Be careful with the spread syntax of ES6

Published On: 13. December 2022|By |3.5 min read|692 words|Tags: , |

The spread syntax is a JavaScript feature that really comes in handy for several use cases. Yet there are some caveats that you should be aware of when using it.

What is the spread syntax?

The spread syntax ... can be used together with JavaScript objects and iterables (such as arrays) in JavaScript ES6 or TypeScript. When using the spread syntax with an array, the array can be expanded in a place where zero or more arguments (e.g. in function calls) or elements (e.g. within array literals) are expected. When used with an object, the key value pairs are added to the new object created – similar to Object.assign().

const arrayA = [1, 2, 3];
const arrayB = [...arrayA, 4];

// [1, 2, 3, 4]

function foo(greeting, {
  return greeting + rest.join(', ');

console.log(foo('hello', ...arrayA));
// hello 1, 2, 3
const objA = {
  foo: '123'

  foo: 'XXX',
  bar: 'XXX',
// { foo: '123', bar: 'XXX' }

As you can see, the spread syntax can be used in many ways and generally is a useful and well liked JavaScript feature.

Where to be careful when using the spread syntax

I am writing this post because some developer colleagues (including me) have all done the same mistake when using the spread syntax in the past. One of the best known use cases of the spread syntax is to create a copy or clone an object or array. There are other ways to do that, like Array.slice() or Object.assign(), but some developers prefer the spread syntax just for their readability.

Yet there is one thing you definitely need to know before running into issues that can be very hard to debug. The spread syntax is not creating a deep clone of the array or object you are copying! What does this mean? While a single JavaScript object can be assigned to many variables in your code, all of this variables still reference the same object stored in memory. So as long as no new object is created, altering property values of the original object will affect all variables this object has been assigned to.

const a = { foo: 'hello' };
const b = a; = 'guten tag';

// { foo: 'guten tag' }

If you want a copy of that object that is not referencing the original object, you can use the spread syntax. Alternatives to the spread syntax are Array.slice() or Object.assign(), depending on your use case.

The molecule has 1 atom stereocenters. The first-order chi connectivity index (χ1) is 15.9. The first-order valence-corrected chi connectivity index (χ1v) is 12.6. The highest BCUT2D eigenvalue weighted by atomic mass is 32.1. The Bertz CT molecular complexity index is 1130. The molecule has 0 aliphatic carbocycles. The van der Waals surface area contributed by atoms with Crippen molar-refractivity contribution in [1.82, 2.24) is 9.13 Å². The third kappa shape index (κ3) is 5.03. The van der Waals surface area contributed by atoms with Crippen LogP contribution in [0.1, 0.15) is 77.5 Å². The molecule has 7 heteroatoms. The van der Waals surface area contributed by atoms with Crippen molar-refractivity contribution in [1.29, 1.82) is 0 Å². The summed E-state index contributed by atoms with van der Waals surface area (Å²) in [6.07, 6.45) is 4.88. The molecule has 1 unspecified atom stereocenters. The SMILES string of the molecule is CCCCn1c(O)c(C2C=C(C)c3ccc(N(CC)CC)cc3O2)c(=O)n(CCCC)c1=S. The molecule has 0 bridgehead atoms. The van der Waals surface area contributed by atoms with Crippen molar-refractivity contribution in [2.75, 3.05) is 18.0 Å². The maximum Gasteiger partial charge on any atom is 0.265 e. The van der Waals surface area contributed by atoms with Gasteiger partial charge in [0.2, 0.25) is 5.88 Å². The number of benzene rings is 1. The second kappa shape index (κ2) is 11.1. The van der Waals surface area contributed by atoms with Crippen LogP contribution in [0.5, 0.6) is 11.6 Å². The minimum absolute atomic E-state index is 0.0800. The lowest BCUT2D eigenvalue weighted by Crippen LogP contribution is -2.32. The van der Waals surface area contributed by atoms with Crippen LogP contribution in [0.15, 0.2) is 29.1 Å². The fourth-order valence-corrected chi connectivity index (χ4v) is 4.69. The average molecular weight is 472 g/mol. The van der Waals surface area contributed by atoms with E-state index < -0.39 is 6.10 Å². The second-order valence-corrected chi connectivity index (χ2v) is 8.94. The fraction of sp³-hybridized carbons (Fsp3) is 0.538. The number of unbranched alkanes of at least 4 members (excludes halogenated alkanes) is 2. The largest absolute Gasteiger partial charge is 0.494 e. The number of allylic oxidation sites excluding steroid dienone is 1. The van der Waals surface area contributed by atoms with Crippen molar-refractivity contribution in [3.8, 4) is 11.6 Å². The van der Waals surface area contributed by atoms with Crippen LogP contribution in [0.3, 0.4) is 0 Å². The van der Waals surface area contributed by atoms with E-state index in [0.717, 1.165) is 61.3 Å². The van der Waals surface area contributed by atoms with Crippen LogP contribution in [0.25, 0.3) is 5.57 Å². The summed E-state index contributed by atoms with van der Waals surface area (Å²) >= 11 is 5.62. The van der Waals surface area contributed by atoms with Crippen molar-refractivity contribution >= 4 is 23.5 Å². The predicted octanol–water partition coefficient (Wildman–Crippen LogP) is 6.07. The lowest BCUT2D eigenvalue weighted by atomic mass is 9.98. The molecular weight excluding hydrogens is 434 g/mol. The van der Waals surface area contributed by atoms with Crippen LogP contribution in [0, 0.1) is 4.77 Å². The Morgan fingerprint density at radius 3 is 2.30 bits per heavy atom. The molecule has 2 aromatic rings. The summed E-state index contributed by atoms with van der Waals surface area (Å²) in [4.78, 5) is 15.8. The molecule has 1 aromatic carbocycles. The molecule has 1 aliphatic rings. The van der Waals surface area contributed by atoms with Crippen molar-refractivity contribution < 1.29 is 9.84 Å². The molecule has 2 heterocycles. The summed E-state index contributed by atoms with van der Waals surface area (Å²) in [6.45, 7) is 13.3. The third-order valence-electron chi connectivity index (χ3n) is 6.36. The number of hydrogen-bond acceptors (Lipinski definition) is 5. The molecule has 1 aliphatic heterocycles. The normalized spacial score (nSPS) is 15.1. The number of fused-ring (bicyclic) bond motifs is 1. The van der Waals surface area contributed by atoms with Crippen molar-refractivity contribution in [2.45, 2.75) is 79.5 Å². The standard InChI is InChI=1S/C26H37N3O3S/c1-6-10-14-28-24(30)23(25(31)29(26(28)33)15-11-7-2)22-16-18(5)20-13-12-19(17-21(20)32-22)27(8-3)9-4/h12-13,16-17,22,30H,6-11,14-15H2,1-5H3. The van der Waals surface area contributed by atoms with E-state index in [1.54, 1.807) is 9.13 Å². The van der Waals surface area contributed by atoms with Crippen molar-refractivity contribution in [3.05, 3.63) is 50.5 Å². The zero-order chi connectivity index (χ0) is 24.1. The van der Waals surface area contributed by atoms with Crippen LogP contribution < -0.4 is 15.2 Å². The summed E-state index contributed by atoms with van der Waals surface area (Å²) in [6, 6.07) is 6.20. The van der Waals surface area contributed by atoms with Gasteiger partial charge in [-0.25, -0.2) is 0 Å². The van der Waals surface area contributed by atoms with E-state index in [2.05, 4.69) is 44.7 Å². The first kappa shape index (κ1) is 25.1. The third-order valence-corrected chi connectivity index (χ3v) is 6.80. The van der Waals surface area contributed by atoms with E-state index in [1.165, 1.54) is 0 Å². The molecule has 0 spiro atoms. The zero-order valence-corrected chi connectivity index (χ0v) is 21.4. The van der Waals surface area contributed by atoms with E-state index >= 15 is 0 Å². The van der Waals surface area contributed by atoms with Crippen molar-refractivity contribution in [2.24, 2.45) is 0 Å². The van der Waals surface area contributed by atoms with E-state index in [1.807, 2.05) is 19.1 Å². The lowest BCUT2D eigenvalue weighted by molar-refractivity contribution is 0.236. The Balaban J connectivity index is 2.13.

const a = { foo: 'hello' };
const b = { ...a }; = 'guten tag';

// { foo: 'hello' }

What you need to understand is, that this copy process only works for the top level object. In case of nested objects, arrays of objects or nested arrays, it is not sufficient to create a deep clone! The outer object will have a new object reference, but nested objects will remain the same.

const a = { foo: { bar: 'hello' } };
const b = { ...a }; = 'guten tag';

// { foo: { bar: 'guten tag' } }

Depending on your case this might be sufficient, but for a deep copy you will need different tools.

How to create a deep copy of an object or array

Probably there are more solutions, but I will show you two easy ways to create a deep copy of any plain object or array.

JSON.stringify() and JSON.parse()

The first way to create a deep close is to use the builtin JavaScript methods of JSON.stringify() and JSON.parse(). Used in combination, this is a solid and robust method to copy either an object or array.

const a = { foo: { bar: 'hello' } };
const b = JSON.parse(JSON.stringify(a));

console.log( ===;
// false

const c = { ...a };

console.log( ===;
// true

Depending on the size of your object, this method can be slow in performance. This is why I recommend the following alternative.

Lodash’s cloneDeep method

If you do not hesitate to use an additional package or you are already using lodash, you can use its _.cloneDeep() method as well. It is also available as a standalone npm package which can be found here. The documentation also has some additional information on the use of it.

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